THE TEN FACES OF INNOVATION
IDEO's Strategies for
Beating the Devil's Advocate &
Driving Creativity Throughout
By Tom Kelley with Jonathan Littman
Currency/Doubleday; 276pp; $29.95
The Good Tasty morsels for managers hungry to boost their companies' level of innovation
The Bad All insights are filtered through only one design consultancy, IDEO
The Bottom Line Helpful in building processes for an idea-generating culture
Like many people these days, I only have time for books during airplane trips. And I measure how long they take to read by mileage. Tom Kelley's The Ten Faces of Innovation is a coast-to-coast, five-hour affair. But unlike the mostly unsavory food served on transcontinental flights, this book delivers some tasty morsels to managers hungry to boost their companies' level of innovation. It is funny, insightful, and chock-full of surprising examples. If you take it on a flight from Los Angeles, you will have something to use at work by the time you land in New York.
Kelley begins by breaking down the process of innovation and debunking the notion that it is somehow magical and the stuff of individual genius. "Innovation is a team sport," he says, then proceeds to lay out the 10 personas, or types of people, who bring their talents to a winning team. There's the Anthropologist, who goes into the field to observe how people interact physically and emotionally with products, services, and spaces. The Experimenter is the team member who transforms new ideas into working prototypes, taking calculated risks on something different. The Collaborator has the skills to lead multidisciplinary teams and win over skeptical "buyers" within the corporation. One of my favorites is the Experience Architect, who designs compelling experiences that go way beyond functionality to connect with consumers emotionally, as in the cases of Starbucks () Corp. caf?s and Apple Computer Inc. () iPods. Each player is important to innovation, but the only way to raise your company's overall score is to build a great team.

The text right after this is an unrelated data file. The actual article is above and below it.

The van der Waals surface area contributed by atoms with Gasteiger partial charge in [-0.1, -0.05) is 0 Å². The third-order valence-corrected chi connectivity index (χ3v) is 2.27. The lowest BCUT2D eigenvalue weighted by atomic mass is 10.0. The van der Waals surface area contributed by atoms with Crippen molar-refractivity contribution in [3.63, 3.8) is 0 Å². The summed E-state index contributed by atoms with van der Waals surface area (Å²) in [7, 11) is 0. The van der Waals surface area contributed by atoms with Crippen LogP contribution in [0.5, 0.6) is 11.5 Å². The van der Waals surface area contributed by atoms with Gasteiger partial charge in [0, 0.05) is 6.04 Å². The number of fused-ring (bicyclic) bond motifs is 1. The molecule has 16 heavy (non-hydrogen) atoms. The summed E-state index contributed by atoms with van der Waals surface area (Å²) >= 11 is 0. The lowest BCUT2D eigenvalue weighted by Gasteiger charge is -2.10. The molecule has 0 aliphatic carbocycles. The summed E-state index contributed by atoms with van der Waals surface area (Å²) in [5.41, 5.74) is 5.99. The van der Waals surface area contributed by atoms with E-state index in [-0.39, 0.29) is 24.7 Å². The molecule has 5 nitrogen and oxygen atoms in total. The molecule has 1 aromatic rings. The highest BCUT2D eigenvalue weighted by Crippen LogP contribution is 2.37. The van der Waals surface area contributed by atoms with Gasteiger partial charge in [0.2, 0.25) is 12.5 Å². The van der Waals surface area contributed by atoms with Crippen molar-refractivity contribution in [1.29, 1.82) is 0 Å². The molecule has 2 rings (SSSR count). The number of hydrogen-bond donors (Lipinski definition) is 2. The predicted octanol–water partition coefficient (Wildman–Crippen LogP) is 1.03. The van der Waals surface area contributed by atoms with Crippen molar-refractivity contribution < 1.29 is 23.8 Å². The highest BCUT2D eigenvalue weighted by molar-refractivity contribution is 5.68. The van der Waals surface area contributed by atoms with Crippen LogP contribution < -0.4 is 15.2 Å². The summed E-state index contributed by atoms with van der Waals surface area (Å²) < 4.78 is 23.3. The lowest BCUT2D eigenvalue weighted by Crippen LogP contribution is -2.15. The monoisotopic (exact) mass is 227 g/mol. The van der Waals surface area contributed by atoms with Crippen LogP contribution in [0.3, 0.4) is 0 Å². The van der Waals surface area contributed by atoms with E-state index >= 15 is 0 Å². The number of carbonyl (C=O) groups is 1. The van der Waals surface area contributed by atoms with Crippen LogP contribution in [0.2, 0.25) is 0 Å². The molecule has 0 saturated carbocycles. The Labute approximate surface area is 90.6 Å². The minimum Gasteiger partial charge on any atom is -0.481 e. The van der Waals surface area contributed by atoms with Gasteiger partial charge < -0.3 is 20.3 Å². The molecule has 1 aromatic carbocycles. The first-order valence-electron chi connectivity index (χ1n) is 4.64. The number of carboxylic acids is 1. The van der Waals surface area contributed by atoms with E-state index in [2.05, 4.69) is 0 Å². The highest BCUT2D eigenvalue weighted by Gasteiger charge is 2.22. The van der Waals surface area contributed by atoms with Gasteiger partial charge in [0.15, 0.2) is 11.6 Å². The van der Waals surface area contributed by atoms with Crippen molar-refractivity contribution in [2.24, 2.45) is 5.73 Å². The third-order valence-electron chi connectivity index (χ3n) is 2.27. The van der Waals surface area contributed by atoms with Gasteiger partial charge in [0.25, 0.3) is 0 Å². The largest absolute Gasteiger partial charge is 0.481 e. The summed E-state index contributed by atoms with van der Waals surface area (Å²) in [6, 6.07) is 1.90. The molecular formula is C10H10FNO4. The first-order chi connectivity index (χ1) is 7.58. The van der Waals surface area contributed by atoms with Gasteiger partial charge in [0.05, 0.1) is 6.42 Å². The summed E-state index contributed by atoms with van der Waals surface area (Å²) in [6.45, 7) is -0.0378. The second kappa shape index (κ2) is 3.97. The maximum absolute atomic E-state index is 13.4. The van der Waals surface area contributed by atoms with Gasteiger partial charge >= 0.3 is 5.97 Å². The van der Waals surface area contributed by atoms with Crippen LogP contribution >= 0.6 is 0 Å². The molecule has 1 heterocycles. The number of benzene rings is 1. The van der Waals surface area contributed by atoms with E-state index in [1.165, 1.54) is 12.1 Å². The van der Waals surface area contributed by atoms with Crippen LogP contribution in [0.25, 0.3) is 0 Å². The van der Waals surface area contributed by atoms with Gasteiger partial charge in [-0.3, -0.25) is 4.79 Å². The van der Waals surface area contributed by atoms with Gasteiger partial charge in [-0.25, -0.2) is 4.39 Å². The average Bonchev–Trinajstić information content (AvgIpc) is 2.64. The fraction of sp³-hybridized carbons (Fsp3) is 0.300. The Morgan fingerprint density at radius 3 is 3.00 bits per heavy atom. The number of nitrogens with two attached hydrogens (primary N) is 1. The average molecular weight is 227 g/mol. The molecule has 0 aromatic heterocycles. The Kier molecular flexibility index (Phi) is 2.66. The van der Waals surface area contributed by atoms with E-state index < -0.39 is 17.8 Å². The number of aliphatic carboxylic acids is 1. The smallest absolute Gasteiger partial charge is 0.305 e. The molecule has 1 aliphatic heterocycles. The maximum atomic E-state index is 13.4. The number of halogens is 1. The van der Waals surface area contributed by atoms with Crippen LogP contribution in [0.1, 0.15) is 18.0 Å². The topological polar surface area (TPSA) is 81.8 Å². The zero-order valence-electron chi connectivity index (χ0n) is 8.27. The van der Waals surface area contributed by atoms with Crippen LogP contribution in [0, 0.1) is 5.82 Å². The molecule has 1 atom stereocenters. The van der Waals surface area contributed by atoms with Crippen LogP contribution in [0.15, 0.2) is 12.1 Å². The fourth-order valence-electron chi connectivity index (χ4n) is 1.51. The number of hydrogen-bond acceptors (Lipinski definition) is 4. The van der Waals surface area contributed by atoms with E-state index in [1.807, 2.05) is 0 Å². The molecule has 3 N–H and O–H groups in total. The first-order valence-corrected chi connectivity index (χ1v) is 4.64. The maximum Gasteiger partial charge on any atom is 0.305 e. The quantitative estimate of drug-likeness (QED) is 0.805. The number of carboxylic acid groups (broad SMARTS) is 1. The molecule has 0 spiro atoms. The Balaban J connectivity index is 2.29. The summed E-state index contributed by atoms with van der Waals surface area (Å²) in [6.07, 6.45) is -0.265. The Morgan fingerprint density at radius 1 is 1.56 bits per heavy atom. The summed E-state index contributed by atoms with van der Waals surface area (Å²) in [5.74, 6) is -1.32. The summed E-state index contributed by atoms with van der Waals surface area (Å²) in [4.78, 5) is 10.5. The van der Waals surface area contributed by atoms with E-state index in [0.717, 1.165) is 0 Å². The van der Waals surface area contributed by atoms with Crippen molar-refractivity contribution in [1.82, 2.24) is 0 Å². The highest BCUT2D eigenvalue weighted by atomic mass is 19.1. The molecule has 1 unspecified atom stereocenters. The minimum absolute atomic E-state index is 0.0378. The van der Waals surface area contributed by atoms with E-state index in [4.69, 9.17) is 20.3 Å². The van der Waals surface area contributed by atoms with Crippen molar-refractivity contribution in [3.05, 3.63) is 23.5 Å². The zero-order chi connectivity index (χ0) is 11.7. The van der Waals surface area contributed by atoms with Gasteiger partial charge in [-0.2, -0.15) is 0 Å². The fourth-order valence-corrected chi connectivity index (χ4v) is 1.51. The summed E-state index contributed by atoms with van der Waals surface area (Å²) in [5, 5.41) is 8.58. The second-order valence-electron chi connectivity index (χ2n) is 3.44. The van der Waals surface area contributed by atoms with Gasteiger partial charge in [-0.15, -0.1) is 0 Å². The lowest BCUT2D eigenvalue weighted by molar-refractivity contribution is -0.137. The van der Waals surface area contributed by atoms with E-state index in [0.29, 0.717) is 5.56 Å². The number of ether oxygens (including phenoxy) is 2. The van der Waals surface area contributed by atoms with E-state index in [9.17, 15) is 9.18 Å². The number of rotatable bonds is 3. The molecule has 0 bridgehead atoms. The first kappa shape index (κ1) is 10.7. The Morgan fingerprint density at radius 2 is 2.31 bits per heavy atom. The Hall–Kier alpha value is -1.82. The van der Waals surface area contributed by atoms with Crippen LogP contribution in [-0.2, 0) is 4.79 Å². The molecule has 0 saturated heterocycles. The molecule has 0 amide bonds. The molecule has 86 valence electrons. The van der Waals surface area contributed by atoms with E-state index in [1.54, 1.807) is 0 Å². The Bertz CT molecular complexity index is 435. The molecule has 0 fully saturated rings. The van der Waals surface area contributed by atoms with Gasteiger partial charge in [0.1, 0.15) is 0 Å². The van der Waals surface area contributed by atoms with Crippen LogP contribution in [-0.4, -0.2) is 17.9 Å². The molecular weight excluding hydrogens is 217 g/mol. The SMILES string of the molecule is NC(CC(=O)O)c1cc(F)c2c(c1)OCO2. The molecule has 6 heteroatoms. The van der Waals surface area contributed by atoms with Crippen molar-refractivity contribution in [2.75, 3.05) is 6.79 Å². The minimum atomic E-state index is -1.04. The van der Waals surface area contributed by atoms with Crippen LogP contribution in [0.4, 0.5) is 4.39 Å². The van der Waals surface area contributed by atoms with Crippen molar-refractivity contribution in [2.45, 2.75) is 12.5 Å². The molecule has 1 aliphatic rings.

My favorite section is Kelley's examination of brainstorming. To generate new thinking, companies expend huge amounts of time in meetings -- much of it wasted. Meetings tend to be too big, last too long, start with banal pep talks, and take place in the dullest of rooms. And there's almost always a joker who wants to undermine every new idea. Kelley takes direct aim at the devil's advocate, which he regards as the enemy of innovation, and offers advice on how to counter negativity. This is important: Brainstorming is vital, and most companies are new to it.
Kelley also talks about how companies can build their own innovation labs. The hot new thing, these are places set aside to let people focus on new projects and encourage creativity and new-design strategies throughout an organization. Procter & Gamble () calls its lab "The Gym," Mattel () had "Platypus," and Eastman Kodak (), Steelcase (), and many others have such centers. Kelley's advice? Keep labs small, with room for 15 to 20 people max, and physically separated from where daily work goes on. There should be lots of props to provoke conversation and ample wall space for sketch boards and visuals. Meetings there should shoot for a large number of possible ideas. Are Kelley's tips obvious? Perhaps. Yet it is amazing how many managers don't know how to shape a gathering that generates ideas. A good hour-long session can come up with 100, and often the wackiest turns out to be the best. DVDs by mail? A mop that doesn't use water? An Apple retail store?
Kelley's book is also a trove of pointed stories. One, offered by Henry Ford, concerns the danger of listening too closely to customers. "If I had asked my customers what they wanted," Ford said, "they would have said a faster horse." Customers don't envision the future, they inform the present. Another tale concerns the 1921 birth of masking tape. It involves one Charles Richard Drew, a banjo-playing college dropout and lowly lab technician for 3M (), which was then an unprepossessing maker of sandpaper. While delivering sandpaper to an auto-body shop, Drew observed a worker struggling with glue and butcher paper as he attempted a two-tone paint job. Eureka! Drew envisioned masking tape. Unfortunately, 3M would have none of it. But, working in secret, Drew found a way to make the tape. The lesson? Observation and imagination -- plus insubordination -- can be great for innovation.
For all that it delivers, Kelley's book has one severe limitation: The author's insights are all filtered through a single design consultant, IDEO, where he is general manager. This account is filled with references to IDEO's work. That's fine up to a point -- the cutting-edge company is one of the largest innovation and design consultants in the world. But there are many others doing great work -- ZIBA Design, Design Continuum, Jump Associates, Stone Yamashita Partners, Peer Insight, and Involution Studios, to name a few.
Still, Kelley's volume is a helpful reminder that innovation has changed. In the '90s it involved dealing with vast technological shifts that disrupted and threatened companies. Today it means building the processes that promote an idea-generating culture. You can learn a lot by flying.
By Bruce Nussbaum